Thank you so much for sharing this journey of discovery with me! 

King of Shards is out today, and you can get a copy in print, ebook, and audio book. 

 

 


36 Days of Judaic Myth: Day 35, The Feast at the End of Days

To celebrate the October 13th release of my forthcoming debut novel, King of Shards, I will be featuring one new blog entry a day about a different Judaic myth for 36 days. Today’s entry is on The Feast at the End of Days.

Day 35: The Feast at the End of Days

Behemoth and Leviathan by William Blakea=

Behemoth and Leviathan by William Blake

On the day the Messiah will come to redeem humankind all wickedness will vanish like smoke from the face of the earth. That day, God will set a gigantic table inlaid with precious stones and surrounded by rivers of balsam, and there he will invite the greatest scholars and their students from around the world. Jacob, the patriarch, will be called to the table, because his name is Israel, because when the people of Israel suffer, so too does Jacob, the patriarch, because his name is Israel too. At this table, the righteous will feast upon the three beasts, Behemoth, Leviathan, and the Ziz. Some say they will also eat of the Messianic-ox, which dwells in Paradise, waiting for the End of Days, when it will be slaughtered and served at the Messianic banquet. 

God will offer the righteous a choice of three wines, citrus, cider, or grape, from fruits preserved from the six days of creation. It is said that this Messianic wine was only served once, when Jacob had no wine to serve his father Isaac, and so an angel provided him with some. On this day, God will leave his Throne of Glory and sit with all the righteous. With the skin of the Leviathan, God will make a sukkah, and the righteous will dwell there in holiness. The parts of Leviathan that are not eaten will be spread across the walls of Jerusalem, where the city will shine so brightly that the whole world will know its light. 

 

The Myth’s Origins

The book of Isaiah speaks of a great feast at the time of the Messiah’s arrival: “And in this mountain will the Lord of hosts make unto all peoples a feast of fat things, a feast of wines on the lees, of fat things full of marrow, of wines on the lees well refined.” And Tractate Baba Bathra 75a of the Babylonian Talmud says, “The Holy One, blessed be He, will in time to come make a banquet for the righteous from the flesh of Leviathan; for it is said: Companions will make a banquet of it.” The same tractate also says, “The Holy One, blessed be He, will in time to come make a tabernacle for the righteous from the skin of Leviathan; for it is said: Canst thou fill tabernacles with his skin.” And again, “The rest of Leviathan will be spread by the Holy One, blessed be He, upon the walls of Jerusalem, and its splendor will shine from one end of the world to the other; as it is said: And nations shall walk at thy light, and kings at the brightness of thy rising.”

It is customary to recite a prayer at the conclusion of Sukkot that speaks of Leviathan: “May it be your will, Lord our God and God of our forefathers, that just as I have fulfilled and dwelt in this sukkah, so may I merit in the coming year to dwell in the sukkah of the skin of Leviathan. Next year in Jerusalem.” At the end of Shavuot, the commemoration of the reception of the Torah, Jews recite the Akdamut prayer, which among others things, states that Leviathan and Behemoth will engage in a fierce battle, but God will slay them both with his mighty sword.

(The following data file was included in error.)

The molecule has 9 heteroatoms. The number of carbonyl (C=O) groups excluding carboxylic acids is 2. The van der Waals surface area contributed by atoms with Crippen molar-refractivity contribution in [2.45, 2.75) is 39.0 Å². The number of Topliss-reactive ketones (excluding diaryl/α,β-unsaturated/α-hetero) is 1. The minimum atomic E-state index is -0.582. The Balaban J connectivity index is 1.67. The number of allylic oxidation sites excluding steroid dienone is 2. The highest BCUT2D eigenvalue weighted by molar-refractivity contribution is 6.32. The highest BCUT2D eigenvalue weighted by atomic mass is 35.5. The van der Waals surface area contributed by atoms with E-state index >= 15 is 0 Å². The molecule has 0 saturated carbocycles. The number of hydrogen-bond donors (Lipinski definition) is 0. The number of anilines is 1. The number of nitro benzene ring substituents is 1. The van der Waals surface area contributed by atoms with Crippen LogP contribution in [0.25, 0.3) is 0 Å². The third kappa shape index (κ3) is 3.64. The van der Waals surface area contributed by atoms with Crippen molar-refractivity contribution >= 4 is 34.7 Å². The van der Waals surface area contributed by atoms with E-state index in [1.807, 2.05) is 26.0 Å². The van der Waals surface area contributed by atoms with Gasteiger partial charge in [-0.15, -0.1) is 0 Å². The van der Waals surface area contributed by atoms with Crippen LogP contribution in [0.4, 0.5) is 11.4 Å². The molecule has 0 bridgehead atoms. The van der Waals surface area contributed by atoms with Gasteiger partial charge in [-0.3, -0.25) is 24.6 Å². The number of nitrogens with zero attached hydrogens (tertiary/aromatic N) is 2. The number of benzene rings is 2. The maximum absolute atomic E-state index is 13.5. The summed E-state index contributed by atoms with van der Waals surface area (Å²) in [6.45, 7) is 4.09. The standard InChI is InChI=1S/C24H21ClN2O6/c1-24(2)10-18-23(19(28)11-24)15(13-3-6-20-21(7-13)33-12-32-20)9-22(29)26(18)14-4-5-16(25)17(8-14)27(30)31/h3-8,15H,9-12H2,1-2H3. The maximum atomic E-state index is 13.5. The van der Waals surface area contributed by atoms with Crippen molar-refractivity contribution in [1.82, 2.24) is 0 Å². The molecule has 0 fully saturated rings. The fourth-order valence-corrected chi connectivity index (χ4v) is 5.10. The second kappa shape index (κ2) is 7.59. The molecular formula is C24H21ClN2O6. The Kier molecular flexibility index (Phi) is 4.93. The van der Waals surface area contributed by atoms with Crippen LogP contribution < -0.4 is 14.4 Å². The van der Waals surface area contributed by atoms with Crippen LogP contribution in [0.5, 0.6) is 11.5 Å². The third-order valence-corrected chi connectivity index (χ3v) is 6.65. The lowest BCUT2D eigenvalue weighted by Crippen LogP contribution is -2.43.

In some versions of this myth, the Messianic ox and the Behemoth are conflated; they are the same beast, and many depictions of the Behemoth are ox-like. According to the Midrash, the Behemoth can only be killed by the one who created it, i.e. God, and therefore he will slaughter the beast at the end of days. In other tales, Leviathan and Behemoth battle it to the death, killing each other. Since Leviathan, Behemoth and Ziz were often seen as a triad of beasts dominating the Sea, Land, and Sky, they were often grouped together. In scripture, when the Behemoth is mentioned, there is also mention of “wild beasts of the field,” which were interpreted as birds, hence the addition of the Ziz. Thus the feasting of all three at the Messianic banquet represents the complete dominion of God over the earth’s sea, land and sky.

 

Some Thoughts on the Myth 

As I’ve said in previous posts, I love mythical creatures, and here we get a myth that incorporates three of them. At the end of days, the righteous get to feast on these giant beasts. The significance of the feast itself is obvious: it’s a time for rejoicing, and God invites to his table those whom he sees as most worthy of his blessings. Namely, righteous scholars, i.e. those who have devoted their lives to the study of Torah. But why these beasts in particular? I think because these are creatures that represent our fear. Each rules one portion of the earth. The eating of them signifies dominion over them and thus the end of fear. The coming of the Messiah ushers in a new age where terror vanishes. We eat what once frightened us at the table of God. What more do we have to fear after that? But until that time, until the redemption, we must dwell in this earthly realm under the dominion of frightful beasts. Until then, wickedness rules the earth.

I find it fascinating that among the orthodox, prayers mentioning Leviathan and Behemoth are common. These mythical sea and land beasts, once believed to lurk in deep waters or stalk distant landscapes, are still vibrantly alive in this myth that persists to this day. Eventually, if we lead righteous lives, we will devour our fears at the table of God. What once terrified us will decorate our holiest city, so that its light may shine forth. The monster’s skin will be make into dwellings to protect us. It’s a powerful message of transformation of terror into peace. It’s no wonder this myth has persisted for so long.

Also, I’m kind of hungry now.

 

Tomorrow’s Myth: The Lamed Vav, The Thirty-Six Hidden Righteous